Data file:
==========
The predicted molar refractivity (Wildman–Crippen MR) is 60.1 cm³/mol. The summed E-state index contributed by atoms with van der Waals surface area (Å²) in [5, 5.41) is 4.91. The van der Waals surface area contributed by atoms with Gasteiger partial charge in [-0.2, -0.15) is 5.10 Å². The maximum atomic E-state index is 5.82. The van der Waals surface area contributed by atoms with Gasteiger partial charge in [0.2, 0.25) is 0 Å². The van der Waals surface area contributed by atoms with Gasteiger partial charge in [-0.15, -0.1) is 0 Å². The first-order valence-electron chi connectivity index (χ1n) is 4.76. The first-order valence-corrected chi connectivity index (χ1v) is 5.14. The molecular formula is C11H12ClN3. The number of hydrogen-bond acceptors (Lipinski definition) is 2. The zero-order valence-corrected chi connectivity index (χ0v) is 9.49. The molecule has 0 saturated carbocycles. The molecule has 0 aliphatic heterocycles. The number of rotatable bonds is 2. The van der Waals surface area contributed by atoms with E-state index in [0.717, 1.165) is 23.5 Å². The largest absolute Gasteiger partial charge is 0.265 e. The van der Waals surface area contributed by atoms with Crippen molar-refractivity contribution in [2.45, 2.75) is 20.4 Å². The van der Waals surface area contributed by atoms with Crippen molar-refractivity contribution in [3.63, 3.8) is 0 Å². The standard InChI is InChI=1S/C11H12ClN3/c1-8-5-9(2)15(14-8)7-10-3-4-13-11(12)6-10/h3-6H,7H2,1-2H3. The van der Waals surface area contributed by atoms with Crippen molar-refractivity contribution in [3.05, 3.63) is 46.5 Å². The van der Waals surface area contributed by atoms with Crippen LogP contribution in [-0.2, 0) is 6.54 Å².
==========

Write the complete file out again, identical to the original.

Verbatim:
The predicted molar refractivity (Wildman–Crippen MR) is 60.1 cm³/mol. The summed E-state index contributed by atoms with van der Waals surface area (Å²) in [5, 5.41) is 4.91. The van der Waals surface area contributed by atoms with Gasteiger partial charge in [-0.2, -0.15) is 5.10 Å². The maximum atomic E-state index is 5.82. The van der Waals surface area contributed by atoms with Gasteiger partial charge in [0.2, 0.25) is 0 Å². The van der Waals surface area contributed by atoms with Gasteiger partial charge in [-0.15, -0.1) is 0 Å². The first-order valence-electron chi connectivity index (χ1n) is 4.76. The first-order valence-corrected chi connectivity index (χ1v) is 5.14. The molecular formula is C11H12ClN3. The number of hydrogen-bond acceptors (Lipinski definition) is 2. The zero-order valence-corrected chi connectivity index (χ0v) is 9.49. The molecule has 0 saturated carbocycles. The molecule has 0 aliphatic heterocycles. The number of rotatable bonds is 2. The van der Waals surface area contributed by atoms with E-state index in [0.717, 1.165) is 23.5 Å². The largest absolute Gasteiger partial charge is 0.265 e. The van der Waals surface area contributed by atoms with Crippen molar-refractivity contribution in [2.45, 2.75) is 20.4 Å². The van der Waals surface area contributed by atoms with Crippen molar-refractivity contribution in [3.63, 3.8) is 0 Å². The standard InChI is InChI=1S/C11H12ClN3/c1-8-5-9(2)15(14-8)7-10-3-4-13-11(12)6-10/h3-6H,7H2,1-2H3. The van der Waals surface area contributed by atoms with Crippen molar-refractivity contribution in [3.05, 3.63) is 46.5 Å². The van der Waals surface area contributed by atoms with Crippen LogP contribution in [-0.2, 0) is 6.54 Å².